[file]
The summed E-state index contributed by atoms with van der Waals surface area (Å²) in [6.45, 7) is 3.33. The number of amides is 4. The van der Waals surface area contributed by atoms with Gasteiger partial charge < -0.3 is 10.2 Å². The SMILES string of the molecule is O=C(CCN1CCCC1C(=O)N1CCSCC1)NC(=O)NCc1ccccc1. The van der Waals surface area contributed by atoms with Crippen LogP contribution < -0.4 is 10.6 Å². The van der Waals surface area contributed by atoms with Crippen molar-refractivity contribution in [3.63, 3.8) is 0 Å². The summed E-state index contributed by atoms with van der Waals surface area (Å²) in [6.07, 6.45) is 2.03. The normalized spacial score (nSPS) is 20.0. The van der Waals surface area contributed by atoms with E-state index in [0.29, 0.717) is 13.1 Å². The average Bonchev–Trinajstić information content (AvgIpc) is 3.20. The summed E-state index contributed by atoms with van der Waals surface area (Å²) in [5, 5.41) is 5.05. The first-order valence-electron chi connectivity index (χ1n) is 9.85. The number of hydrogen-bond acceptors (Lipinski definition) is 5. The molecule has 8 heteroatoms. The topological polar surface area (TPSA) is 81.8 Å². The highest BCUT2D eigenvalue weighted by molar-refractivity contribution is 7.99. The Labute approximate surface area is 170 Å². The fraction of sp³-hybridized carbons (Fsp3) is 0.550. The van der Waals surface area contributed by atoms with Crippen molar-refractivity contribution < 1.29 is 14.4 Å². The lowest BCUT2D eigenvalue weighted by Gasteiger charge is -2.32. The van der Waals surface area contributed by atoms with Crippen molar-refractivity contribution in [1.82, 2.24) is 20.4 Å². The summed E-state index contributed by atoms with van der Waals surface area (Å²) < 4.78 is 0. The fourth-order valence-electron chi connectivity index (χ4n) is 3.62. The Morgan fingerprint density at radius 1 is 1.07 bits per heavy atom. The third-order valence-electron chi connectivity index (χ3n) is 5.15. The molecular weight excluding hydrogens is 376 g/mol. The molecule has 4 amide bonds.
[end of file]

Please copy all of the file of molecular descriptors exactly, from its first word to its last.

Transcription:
The summed E-state index contributed by atoms with van der Waals surface area (Å²) in [6.45, 7) is 3.33. The number of amides is 4. The van der Waals surface area contributed by atoms with Gasteiger partial charge < -0.3 is 10.2 Å². The SMILES string of the molecule is O=C(CCN1CCCC1C(=O)N1CCSCC1)NC(=O)NCc1ccccc1. The van der Waals surface area contributed by atoms with Crippen LogP contribution < -0.4 is 10.6 Å². The van der Waals surface area contributed by atoms with Crippen molar-refractivity contribution in [3.63, 3.8) is 0 Å². The summed E-state index contributed by atoms with van der Waals surface area (Å²) in [6.07, 6.45) is 2.03. The normalized spacial score (nSPS) is 20.0. The van der Waals surface area contributed by atoms with E-state index in [0.29, 0.717) is 13.1 Å². The average Bonchev–Trinajstić information content (AvgIpc) is 3.20. The summed E-state index contributed by atoms with van der Waals surface area (Å²) in [5, 5.41) is 5.05. The first-order valence-electron chi connectivity index (χ1n) is 9.85. The number of hydrogen-bond acceptors (Lipinski definition) is 5. The molecule has 8 heteroatoms. The topological polar surface area (TPSA) is 81.8 Å². The highest BCUT2D eigenvalue weighted by molar-refractivity contribution is 7.99. The Labute approximate surface area is 170 Å². The fraction of sp³-hybridized carbons (Fsp3) is 0.550. The van der Waals surface area contributed by atoms with Crippen molar-refractivity contribution < 1.29 is 14.4 Å². The lowest BCUT2D eigenvalue weighted by Gasteiger charge is -2.32. The van der Waals surface area contributed by atoms with Crippen molar-refractivity contribution in [1.82, 2.24) is 20.4 Å². The summed E-state index contributed by atoms with van der Waals surface area (Å²) < 4.78 is 0. The fourth-order valence-electron chi connectivity index (χ4n) is 3.62. The Morgan fingerprint density at radius 1 is 1.07 bits per heavy atom. The third-order valence-electron chi connectivity index (χ3n) is 5.15. The molecular weight excluding hydrogens is 376 g/mol. The molecule has 4 amide bonds.